Investors have learned that "it's different this time" is the most dangerous rationale for buying into a market bubble. It's easy to believe that the United States' stock market has been fundamentally changed by the technology of trading itself or by one of the new contraptions that is supposed to make trading easier and investing safer but it just isn't so.
What investors haven't learned, and what may help them avoid some of the damage from the next crash, is that rather than focusing on how the next bubble might be different, they should remember all of the modern stock market crashes are astonishingly similar and they should watch for those similarities.
The genesis of my latest book, "A History of the United States in Five Crashes," was the realization that each of the five modern stock market crashes, beginning with the Panic of 1907 and ending with the Flash Crash of May 6, 2010, exhibit astonishing similarities that we should be alert for. This doesn't mean another crash is imminent. In fact, it's probably years off. But less than two years passed between the meltdown of 2008 and the Flash Crash of 2010 and another crash is inevitable while we hope it is far off.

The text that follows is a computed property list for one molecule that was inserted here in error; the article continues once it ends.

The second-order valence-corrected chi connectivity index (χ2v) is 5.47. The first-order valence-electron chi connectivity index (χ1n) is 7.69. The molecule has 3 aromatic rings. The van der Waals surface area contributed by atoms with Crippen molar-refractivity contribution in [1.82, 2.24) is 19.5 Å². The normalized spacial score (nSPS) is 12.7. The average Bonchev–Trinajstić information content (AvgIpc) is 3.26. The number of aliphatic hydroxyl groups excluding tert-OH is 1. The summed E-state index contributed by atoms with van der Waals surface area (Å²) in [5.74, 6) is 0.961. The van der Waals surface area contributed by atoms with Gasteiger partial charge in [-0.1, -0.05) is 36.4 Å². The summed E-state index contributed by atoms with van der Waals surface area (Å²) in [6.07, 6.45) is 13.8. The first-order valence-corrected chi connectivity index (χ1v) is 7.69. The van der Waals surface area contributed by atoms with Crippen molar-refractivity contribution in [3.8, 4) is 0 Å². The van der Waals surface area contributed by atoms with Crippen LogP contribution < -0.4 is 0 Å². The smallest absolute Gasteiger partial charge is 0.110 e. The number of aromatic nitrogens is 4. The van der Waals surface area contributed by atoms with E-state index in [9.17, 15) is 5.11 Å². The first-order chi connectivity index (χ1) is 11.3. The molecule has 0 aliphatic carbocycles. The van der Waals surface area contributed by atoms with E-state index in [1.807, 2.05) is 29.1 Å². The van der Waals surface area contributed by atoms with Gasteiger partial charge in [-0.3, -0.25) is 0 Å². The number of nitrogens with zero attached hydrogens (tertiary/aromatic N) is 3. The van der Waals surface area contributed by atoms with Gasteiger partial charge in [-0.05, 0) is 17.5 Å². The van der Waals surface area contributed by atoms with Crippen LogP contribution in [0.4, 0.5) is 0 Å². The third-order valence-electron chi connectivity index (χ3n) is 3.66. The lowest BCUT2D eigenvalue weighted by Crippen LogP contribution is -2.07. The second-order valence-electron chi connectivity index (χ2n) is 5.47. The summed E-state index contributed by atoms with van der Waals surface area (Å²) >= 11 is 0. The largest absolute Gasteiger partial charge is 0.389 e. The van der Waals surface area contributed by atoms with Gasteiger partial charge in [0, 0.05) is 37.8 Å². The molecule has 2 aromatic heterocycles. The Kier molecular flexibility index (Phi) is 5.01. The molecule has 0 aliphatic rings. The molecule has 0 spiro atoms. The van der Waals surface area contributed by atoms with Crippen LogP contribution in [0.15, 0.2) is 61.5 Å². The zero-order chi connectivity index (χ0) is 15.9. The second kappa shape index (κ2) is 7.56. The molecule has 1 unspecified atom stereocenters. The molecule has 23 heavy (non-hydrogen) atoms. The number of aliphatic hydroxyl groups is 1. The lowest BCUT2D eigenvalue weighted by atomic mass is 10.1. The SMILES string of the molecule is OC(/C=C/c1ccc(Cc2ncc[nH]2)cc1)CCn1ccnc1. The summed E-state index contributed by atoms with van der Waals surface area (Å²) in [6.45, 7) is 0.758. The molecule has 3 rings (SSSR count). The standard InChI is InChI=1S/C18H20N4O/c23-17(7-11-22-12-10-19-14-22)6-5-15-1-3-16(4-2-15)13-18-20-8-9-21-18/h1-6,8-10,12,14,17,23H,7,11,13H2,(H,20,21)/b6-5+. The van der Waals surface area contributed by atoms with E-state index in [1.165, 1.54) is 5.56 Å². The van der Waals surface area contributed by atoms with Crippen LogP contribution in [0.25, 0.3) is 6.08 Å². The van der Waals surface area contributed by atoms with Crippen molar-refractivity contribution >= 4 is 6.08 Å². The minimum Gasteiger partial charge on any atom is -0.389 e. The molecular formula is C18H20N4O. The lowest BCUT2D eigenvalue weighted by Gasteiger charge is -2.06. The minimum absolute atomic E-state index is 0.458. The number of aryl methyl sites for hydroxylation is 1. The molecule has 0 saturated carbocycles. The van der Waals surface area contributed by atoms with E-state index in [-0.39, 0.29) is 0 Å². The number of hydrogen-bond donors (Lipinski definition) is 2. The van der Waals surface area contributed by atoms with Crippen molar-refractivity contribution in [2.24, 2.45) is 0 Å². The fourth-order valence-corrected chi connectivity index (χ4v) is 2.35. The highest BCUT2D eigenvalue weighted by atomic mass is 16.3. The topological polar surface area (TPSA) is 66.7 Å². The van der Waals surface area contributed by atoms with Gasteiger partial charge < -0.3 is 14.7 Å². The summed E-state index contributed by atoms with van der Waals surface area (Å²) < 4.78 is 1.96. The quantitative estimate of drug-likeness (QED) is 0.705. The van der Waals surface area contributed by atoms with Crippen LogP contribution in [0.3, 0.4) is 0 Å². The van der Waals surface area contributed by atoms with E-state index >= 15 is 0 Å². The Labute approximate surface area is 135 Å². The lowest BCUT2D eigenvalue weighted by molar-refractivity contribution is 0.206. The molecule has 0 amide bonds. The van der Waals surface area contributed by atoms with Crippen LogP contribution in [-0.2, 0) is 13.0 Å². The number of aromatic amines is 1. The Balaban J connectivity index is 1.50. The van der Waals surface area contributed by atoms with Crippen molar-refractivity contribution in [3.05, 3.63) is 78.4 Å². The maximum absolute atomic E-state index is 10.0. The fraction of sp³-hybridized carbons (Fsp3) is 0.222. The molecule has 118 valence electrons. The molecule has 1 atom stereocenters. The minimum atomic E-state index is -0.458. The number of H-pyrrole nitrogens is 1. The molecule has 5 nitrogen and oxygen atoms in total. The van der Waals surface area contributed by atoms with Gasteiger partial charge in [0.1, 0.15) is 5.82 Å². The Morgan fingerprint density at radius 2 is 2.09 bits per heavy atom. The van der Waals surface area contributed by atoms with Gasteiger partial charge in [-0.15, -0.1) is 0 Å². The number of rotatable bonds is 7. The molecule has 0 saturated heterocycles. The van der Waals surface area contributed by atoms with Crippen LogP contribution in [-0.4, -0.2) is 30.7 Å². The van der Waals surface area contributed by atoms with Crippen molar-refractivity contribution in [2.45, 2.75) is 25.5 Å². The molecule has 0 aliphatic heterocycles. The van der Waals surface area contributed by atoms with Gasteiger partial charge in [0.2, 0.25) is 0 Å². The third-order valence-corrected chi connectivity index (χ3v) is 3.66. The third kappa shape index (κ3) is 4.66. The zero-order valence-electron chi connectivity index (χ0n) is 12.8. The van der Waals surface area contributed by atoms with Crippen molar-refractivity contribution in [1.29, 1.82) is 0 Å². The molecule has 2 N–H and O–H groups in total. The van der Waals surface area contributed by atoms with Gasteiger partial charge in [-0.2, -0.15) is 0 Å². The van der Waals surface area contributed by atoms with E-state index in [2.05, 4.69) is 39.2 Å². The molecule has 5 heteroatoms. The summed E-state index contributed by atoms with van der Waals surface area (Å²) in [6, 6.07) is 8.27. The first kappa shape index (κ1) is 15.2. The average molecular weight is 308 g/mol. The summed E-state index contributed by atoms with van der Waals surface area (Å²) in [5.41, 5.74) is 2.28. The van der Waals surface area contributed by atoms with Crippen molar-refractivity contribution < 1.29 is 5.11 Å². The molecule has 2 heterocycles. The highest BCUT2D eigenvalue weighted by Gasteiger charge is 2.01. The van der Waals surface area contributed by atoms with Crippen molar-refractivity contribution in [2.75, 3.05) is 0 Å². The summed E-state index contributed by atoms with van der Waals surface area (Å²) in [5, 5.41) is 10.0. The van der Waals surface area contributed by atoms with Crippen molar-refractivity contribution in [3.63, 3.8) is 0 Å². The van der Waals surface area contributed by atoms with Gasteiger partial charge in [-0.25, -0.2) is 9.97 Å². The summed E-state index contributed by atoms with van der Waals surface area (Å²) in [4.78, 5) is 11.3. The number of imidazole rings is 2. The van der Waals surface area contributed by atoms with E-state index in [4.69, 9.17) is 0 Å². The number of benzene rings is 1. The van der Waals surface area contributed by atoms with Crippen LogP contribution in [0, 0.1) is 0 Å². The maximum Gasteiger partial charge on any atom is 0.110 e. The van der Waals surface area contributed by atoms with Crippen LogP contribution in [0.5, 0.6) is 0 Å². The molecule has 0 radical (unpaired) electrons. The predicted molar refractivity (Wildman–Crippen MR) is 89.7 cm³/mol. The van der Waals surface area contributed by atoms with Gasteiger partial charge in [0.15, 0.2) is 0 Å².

The market always rallies strongly before a crash – this is easy to recognize. The other similarities are camouflaged by changing circumstances but include the appearance of some external catalyst – the San Francisco earthquake of 1906 led to the Panic of 1907 when the rebuilding of the financial capital of the western United States vacuumed up liquidity around the world – and the appearance of some new financial contraption that is poorly understood and untested under stress and which injects leverage into a system that is on the ragged edge of equilibrium, pushing it into chaos. In 1987, that contraption was portfolio insurance; in 2008 it was the alphabet soup of mortgage-backed securities; and in 2010 it was algorithmic trading.